New pocket-sized device for doctors can detect infected wounds more quickly

New pocket-sized device for doctors can detect infected wounds more quickly

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It is very difficult for doctors to identify an infected wound. Clinical signs and symptoms are imprecise and methods for identifying bacteria are time-consuming and inaccessible, so the diagnosis can be subjective and depend on the experience of the doctor. However, the infection can hinder healing or spread throughout the body if not treated quickly, endangering the patient’s health. An international team of scientists and doctors thought they had the solution: a device that runs from a smartphone or tablet app, which enables advanced wound imaging to identify infection.

“Wound care is one of today’s most costly and neglected threats to patients and our healthcare system as a whole,” said Robert Fraser of Western University and Swift Medical Inc., author of the study published in Frontier in Medicine. “Doctors need better tools and data to best serve their patients who are experiencing unnecessary suffering.”

Describe the injury

The scientists developed a device called the Swift Ray 1, which can be plugged into a smartphone and connected to the Swift Skin and Wound software. It can take medical-grade photographs, infrared thermography images (which measure body heat), and bacterial fluorescence images (which reveal bacteria using purple light).

None of these images are sufficient to identify the infection alone. Clinical inspection has low accuracy, as does thermography which measures changes in heat caused by inflammation and infection. Bacterial fluorescence can only be seen on wound surfaces that are naturally contaminated with bacteria, so additional methods are needed to differentiate between contaminated and infected wounds.

“Studies have shown imaging of bacteria helps guide doctors’ work to remove non-viable tissue, but cannot identify an infection on its own,” explains Dr. Jose Ramirez-GarciaLuna of McGill University Health Centre, first author of the study. Thermography provides insight into the inflammatory and circulatory changes that occur under the skin.

Scientists are trying to combine these modalities to come up with a method that does not require a large number of expensive devices, will overcome the weaknesses of each imaging method, and can provide an objective measure of wound healing.

To test the device, they recruited 66 injured patients. Their wounds showed no signs of further spread of the infection, contained no foreign bodies, and had not previously been treated with antibiotics or growth factors. The patient’s wound was opened, cleaned, and drained before imaging, and then treated as usual.

Health overview

The images were reviewed by the investigator who was not present for the wound care process. Four patterns are identified.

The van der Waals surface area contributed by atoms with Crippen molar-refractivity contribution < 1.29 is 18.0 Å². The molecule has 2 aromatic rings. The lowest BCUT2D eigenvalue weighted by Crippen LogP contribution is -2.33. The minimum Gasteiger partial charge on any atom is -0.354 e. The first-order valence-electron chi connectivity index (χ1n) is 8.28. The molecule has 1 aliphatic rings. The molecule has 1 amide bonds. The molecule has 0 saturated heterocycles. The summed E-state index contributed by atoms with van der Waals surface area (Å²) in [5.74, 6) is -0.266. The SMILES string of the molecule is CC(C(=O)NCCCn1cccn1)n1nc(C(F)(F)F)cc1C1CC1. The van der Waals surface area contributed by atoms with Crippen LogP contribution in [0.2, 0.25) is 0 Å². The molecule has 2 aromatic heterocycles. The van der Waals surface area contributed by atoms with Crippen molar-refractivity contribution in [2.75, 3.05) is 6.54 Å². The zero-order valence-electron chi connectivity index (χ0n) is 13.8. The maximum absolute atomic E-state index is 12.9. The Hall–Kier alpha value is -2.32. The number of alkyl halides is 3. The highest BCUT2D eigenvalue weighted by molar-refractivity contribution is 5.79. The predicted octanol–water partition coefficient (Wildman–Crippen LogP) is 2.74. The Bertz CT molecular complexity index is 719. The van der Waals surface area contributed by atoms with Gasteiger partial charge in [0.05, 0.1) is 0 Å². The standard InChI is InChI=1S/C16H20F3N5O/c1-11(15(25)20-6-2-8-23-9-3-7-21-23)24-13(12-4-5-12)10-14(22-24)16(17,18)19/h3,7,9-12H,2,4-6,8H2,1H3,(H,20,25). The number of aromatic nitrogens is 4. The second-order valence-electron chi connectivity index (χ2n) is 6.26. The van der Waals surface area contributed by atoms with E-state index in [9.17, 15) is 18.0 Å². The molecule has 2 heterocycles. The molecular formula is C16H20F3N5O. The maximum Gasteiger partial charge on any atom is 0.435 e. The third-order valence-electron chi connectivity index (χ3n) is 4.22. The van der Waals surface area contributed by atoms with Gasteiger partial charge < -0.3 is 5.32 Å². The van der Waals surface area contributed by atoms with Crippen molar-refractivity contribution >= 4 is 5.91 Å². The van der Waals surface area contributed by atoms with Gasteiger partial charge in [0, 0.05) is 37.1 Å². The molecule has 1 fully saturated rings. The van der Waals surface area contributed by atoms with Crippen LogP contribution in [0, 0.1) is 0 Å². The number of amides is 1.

A wound that is not warmer than healthy skin and has no bacterial fluorescence is considered “not inflamed”, while a wound that is slightly warmer than healthy skin and has no or little bacterial fluorescence is considered “inflamed”. The last two patterns—a much warmer wound, with or without bacterial fluorescence—were both referred to as “infected,” because all the doctors who examined these wounds thought they were infected.

Of the 66 wounds, 20 were considered non-inflamed, 26 were considered inflamed, and 20 were infected.

The researchers performed principal component analysis and used an algorithm called k-nearest neighbor clustering to see if a machine learning model could accurately identify these different categories of injuries. They found that the model identified all three very well, with an overall accuracy of 74%. When differentiating between infected and non-infected wounds, the model correctly identified 100% of infected wounds and 91% of non-infected wounds.

New tool in the box

The researchers point out that the image should always be considered in its medical context. For example, a wound that is cold enough to be classified as non-inflamed may have a limited blood supply that inhibits healing.

But because the Swift Ray 1 combined with the Swift Skin and Wound software allows clinicians to combine multiple ways to identify infections, this increases the availability of the tool to them without requiring the use of multiple expensive devices. In the future, this technology could provide a fast and accurate diagnosis for any injured patient and enable more effective telemedicine assessment.

“This is a pilot study and follow-up studies are being planned,” Fraser warned. “In the future, a larger population of patients with wound types is needed to validate the entire population.”

Further information:
Is My Wound Infected? A Study on the Use of Hyperspectral Imaging to Assess Wound Infection Status, Frontier in Medicine (2023). DOI: 10.3389/fmed.2023.1165281

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